Joanna Dreby

Joanna Dreby
Associate Professor
Sociology
Latin American, Caribbean & U.S. Latino Studies
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Contact

Arts & Sciences 342
Education

2007 Ph.D., Sociology, CUNY Graduate Center
1998 B.A., Sociology and Latin American Studies, Rutgers University

Joanna Dreby
About

Expertise: 
Immigration, Families, Children

 

Joanna Dreby’s research explores family dynamics under conditions of increased globalization, with specific expertise on international migration, gender, and children.


She is author of two award-winning books Divided by Borders: Mexican Migrants and their Children (University of California Press 2010) and Everyday Illegal: When Policies Undermine Immigrant Families (University of California Press 2015), and the award-winning article "The Burden of Deportation on Children in Mexican Immigrant Families" (Journal of Marriage and Family 2012). She is co-editor of the volume Family and Work in Everyday Ethnography (Temple University Press 2013). Dr. Dreby has published more than 25 peer reviewed journal articles and book chapters on a range of topics including child care fatalities, transnational families, gender and generational relations in families, work-family balance, and the impacts of immigration enforcement policies on children.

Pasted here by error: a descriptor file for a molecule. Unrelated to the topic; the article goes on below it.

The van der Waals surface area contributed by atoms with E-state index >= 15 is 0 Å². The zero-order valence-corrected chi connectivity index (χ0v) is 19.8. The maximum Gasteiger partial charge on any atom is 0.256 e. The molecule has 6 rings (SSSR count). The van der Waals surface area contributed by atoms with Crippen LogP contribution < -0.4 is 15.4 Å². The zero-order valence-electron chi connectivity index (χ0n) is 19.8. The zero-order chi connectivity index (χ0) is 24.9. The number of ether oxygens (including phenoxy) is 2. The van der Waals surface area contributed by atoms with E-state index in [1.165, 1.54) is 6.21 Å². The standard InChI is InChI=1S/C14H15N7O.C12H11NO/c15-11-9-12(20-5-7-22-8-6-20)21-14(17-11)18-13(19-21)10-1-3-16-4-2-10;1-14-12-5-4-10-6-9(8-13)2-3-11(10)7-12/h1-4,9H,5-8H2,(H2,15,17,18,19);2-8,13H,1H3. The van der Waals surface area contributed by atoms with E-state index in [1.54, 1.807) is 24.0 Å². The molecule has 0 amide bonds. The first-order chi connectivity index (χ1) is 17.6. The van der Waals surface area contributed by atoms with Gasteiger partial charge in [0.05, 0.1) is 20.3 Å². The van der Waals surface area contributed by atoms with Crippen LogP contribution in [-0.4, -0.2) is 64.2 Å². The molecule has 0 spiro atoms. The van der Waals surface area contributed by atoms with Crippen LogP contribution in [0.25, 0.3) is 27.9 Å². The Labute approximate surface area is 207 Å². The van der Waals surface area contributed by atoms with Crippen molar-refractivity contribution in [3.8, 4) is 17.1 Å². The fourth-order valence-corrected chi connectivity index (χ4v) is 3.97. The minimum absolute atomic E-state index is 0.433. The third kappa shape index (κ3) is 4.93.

In 2017, Dr. Dreby was a Fulbright Scholar to Costa Rica and she received a Fulbright-Garcia Robles Grant in 2004-2005 for field research in Mexico. Her research has also been funded by the Foundation for Child Development (2009-2012). She uses a variety of qualitative methods, emphasizing ethnography, comparative research and in-depth interview techniques. She has a background in social services and retains interest in community based work. Dr. Dreby received her Ph.D. in Sociology from the CUNY Graduate Center in 2007.

 

Recent Research Projects

  • Impacts of Immigration Enforcement Policies over the Life Course
  • The Health and Well-Being of U.S. Born Children Living in Mexico
  • Farm Families and the Modern Food Economy: Markets and Household Strategies in Costa Rica and the United States
  • Families that Farm: Sustaining Small Scale Agriculture in Upstate New York

 

Research Interests

  • Gender and Families
  • Children
  • Immigration
  • Transnationalism
  • Latino Communities
  • Latin American Studies
  • Ethnography and Qualitative Methods